The Panel considers a domain name comprising a three-letter combination could readily be purchased for its inherent value as a general acronym and sees no clear evidence on the record in this case to suggest that was not the case. As a general rule it is likely that in such cases the registration will be for bona fide purposes. That would seem to be so as a matter of common sense and it is supported by previous UDRP decisions dating from the very beginning of the UDRP.
Thus for example in Kis v. Anything.com Ltd., WIPO Case No. D2000-0770 (<kis.com>) the legitimate interest in short letter domain names was confirmed by that panel’s statement that:
“The Domain Name at issue here is a three-letter second-level domain within the popular ‘.com’ top-level domain. All or nearly all of the three-letter names have long been taken; respondent itself holds a number of other short domain names (as reflected in Network Solutions’ Whois database), including ‘an.com’, ‘hw.com’, ‘vz.com’, ‘xv.com’, ‘yz.com’, ‘zw.com’, ‘aex.com’, ‘fii.com’, ‘ldn.com’, ‘lna.com’, ‘mhi.com’, ‘nnc.com’, ‘otl.com’, ‘tbj.com’, ‘tca.com’, ‘ukt.com’, ‘vaz.com’, ‘vdj.com’, ‘wla.com’, and probably many more. Respondent appears to have selected the Domain Name ‘kis.com’ because of its length (if not because it represents an acronym for the Korean Information Site), rather than because it corresponds to Complainant’s trademark -- indeed, it seems unlikely that Respondent was even aware of Complainant’s trademark when it selected the domain name.”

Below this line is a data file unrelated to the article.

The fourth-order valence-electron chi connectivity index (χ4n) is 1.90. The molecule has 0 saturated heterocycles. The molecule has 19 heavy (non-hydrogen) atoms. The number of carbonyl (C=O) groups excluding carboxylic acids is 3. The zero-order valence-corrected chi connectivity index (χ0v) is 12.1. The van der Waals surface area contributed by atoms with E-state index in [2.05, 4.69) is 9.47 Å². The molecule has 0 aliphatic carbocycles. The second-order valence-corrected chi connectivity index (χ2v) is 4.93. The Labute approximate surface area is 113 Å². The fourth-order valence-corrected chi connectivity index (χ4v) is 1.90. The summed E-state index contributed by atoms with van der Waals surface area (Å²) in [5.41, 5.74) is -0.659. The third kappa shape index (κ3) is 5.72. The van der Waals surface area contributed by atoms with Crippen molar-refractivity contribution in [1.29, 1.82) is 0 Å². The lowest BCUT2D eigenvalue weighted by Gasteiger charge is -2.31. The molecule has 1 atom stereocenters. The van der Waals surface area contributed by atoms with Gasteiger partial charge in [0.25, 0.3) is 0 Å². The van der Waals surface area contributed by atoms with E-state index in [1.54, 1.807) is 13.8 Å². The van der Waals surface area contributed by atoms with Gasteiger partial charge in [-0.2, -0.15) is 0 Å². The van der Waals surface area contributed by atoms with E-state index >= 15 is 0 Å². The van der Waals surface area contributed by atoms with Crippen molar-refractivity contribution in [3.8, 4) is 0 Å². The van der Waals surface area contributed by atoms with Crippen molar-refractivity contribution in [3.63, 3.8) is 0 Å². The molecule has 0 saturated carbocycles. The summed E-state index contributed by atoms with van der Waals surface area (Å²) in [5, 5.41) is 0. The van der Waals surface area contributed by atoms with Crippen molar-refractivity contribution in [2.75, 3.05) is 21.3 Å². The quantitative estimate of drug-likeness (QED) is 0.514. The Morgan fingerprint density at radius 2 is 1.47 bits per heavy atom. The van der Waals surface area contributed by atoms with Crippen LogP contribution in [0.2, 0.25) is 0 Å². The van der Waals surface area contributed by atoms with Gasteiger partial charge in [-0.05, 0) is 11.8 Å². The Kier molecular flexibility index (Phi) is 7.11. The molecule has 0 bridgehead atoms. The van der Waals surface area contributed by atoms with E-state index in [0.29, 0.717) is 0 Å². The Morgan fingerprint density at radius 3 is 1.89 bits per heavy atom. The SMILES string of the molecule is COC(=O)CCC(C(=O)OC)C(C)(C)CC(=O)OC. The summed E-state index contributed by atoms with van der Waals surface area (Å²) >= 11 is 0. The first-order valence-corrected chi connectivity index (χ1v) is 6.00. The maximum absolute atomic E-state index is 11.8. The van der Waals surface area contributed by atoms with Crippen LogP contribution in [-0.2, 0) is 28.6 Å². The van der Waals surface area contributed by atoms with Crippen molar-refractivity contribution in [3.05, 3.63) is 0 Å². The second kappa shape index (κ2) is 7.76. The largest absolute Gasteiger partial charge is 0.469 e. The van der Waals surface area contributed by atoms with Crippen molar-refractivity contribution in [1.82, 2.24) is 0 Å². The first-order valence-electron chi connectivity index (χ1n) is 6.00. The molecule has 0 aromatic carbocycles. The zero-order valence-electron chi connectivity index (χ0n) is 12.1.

See also Trans Continental Records, Inc. v. Compana LLC, WIPO Case No. D2002-0105; Banca Monte dei Paschi di Siena S.p.A v. Charles Kirkpatrick, WIPO Case No. D2008-0260; Dumankaya Yapi Malzemeleri v. Name Administration Inc. (BVI), WIPOCase No. D2015-1757; Instrumentation Northwest, Inc. v. INW.COM c/o Telepathy, Inc. WIPO Case No. D2012-0454; and R.V. Kuhns & Associates, Inc. v. Gregory Ricks WIPO Case No. D2014-2041 all to similar effect.